British supercar maker Aston Martin Lagonda (LSE:AML) said on May 15 that its first-quarter earnings fell sharply, despite a jump in sales, on a weaker product mix and increased spending on future products.
Aston Martin's adjusted earnings before interest, tax, depreciation, and amortization fell 35% from the first quarter of 2018, to 28.3 million pounds ($37 million). Wall Street analysts had expected a profit of 31 million pounds, on average.
The raw numbers
Aston Martin reports its results in British pounds. As of March 29, the last trading day of the first quarter, 1 British pound = about $1.31.
|Metric||Q1 2019||Change from Q1 2018|
|Vehicles shipped (wholesales)||1,057||10%|
|Adjusted EBITDA||28.3 million||(35%)|
|Adjusted EBITDA margin||14.4%||9.2 ppts lower|
|Adjusted EBIT||(2.2 million)||24.2 million lower|
|Adjusted EBIT margin||(1.1%)||13 ppts lower|
|EBIT||(3.2 million)||25.2 million lower|
|Net income (loss)||(13.9 million)||15.9 million lower|
Highlights of Aston Martin's first-quarter report
Aston Martin distinguishes between its "core" products -- the regular models that the company builds to order -- and limited-run, very-high-priced "specials." Both are profitable, but the specials are very profitable and help to boost Aston's margins.
That's important to understanding how the quarter went. In a nutshell: Sales were up, but the company sold fewer specials (32) than it did in the first quarter of 2018 (48), while sales of core units rose 12% from a year ago. The overall average selling price fell to about 160,000 pounds from 177,000 pounds in the year-ago quarter.
That said, sales were good as dealers reduced inventories from high fourth-quarter levels. Retail sales rose 39% from a year ago, while wholesale shipments rose 10% overall, with strong year-over-year gains in the Americas (20%) and Asia Pacific (30%) more than offsetting declines in the U.K. (-9%) and mainland Europe (-4%). (Investors should focus on wholesales because Aston Martin books revenue when vehicles are shipped to its dealers, but the big gain in retail sales shows us that demand is strong.)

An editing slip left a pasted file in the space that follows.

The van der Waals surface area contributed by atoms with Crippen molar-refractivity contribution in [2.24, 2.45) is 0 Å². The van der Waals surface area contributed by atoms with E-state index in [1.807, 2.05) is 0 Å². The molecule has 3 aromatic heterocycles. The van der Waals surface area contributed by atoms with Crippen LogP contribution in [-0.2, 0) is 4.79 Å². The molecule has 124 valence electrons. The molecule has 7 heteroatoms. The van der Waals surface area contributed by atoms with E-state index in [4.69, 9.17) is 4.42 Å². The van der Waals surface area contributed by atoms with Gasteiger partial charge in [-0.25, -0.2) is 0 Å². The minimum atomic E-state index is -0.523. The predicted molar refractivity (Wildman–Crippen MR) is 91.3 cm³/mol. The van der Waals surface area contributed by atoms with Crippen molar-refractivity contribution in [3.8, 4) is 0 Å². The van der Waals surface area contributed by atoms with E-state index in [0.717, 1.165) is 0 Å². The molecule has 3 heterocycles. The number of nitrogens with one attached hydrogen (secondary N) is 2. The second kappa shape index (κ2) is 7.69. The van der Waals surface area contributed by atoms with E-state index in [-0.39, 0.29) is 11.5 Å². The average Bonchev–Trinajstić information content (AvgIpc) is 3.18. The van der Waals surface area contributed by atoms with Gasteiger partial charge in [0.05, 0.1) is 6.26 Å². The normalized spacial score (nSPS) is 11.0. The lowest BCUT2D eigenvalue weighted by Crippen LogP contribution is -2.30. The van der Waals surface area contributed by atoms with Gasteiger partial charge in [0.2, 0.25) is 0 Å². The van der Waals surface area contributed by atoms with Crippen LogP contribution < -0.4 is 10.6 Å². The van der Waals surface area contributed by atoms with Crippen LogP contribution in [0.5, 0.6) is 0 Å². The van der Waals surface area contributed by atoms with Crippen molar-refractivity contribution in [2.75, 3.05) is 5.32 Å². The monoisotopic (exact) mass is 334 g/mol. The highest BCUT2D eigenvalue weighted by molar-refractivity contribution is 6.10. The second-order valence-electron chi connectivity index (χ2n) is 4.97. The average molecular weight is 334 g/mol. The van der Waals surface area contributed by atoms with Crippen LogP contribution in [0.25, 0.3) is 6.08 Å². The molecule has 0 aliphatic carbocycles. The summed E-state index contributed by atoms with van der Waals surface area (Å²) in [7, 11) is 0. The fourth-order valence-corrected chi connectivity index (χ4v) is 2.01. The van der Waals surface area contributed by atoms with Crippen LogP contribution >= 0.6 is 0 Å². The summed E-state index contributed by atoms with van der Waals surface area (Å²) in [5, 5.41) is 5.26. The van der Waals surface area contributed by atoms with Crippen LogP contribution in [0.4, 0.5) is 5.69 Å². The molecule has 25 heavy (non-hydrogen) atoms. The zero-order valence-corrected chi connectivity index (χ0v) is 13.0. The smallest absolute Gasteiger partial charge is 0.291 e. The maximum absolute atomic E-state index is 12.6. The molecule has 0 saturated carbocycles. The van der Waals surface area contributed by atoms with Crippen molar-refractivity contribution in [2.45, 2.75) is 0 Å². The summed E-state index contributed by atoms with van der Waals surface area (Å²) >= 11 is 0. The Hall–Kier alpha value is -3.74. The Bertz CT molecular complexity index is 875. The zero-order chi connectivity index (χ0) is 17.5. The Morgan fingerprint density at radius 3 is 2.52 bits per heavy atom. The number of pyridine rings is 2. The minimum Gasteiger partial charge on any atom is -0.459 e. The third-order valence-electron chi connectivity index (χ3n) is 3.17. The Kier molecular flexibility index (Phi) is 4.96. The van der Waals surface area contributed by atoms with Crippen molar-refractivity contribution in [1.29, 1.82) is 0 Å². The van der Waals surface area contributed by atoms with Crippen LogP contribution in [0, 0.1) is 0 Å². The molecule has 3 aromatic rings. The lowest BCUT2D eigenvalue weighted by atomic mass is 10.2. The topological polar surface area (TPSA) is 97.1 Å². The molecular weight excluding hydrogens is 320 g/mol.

But those sales gains didn't translate to the bottom line, because spending rose. Adjusted operating expenses rose 41% from a year ago, to 85 million pounds, as the company ramped up investments in its upcoming SUV model (called the DBX) and a new factory in Wales.
Cash, debt, and one-time items
Aston Martin had 717.4 million pounds of debt as of March 31, up from 704.1 million pounds at year end (but down from 850 million pounds at the end of the year-ago quarter.) Against that, it had 127.8 million pounds of cash and equivalents, down from 144.6 million pounds at year end, for a net debt of 589.6 million pounds.
The company had one special item in the first quarter, a noncash charge of about 1 million pounds related to employee incentives that predate the company's initial public offering in October of 2018.
Looking ahead: Aston Martin maintained its full-year guidance
Aston Martin maintained the cautious guidance it gave in March. For the full year, it still expects:
- Wholesale shipments of 7,100 to 7,300 vehicles (2018 result: 6,441)
- Adjusted EBITDA margin of about 24% (2018: 22.6%)
- Adjusted EBIT margin of about 13% (2018: 13.4%)
- Capital expenditures and research and development spending totaling between 320 million pounds and 340 million pounds (2018: 311 million pounds)
CEO Andy Palmer noted that because the company expects to begin shipping new specials in volume in the fourth quarter of 2019, and because it expects its fixed-cost run rate to fall as the year goes on, the second half of the year will likely be quite a bit more profitable than the first half.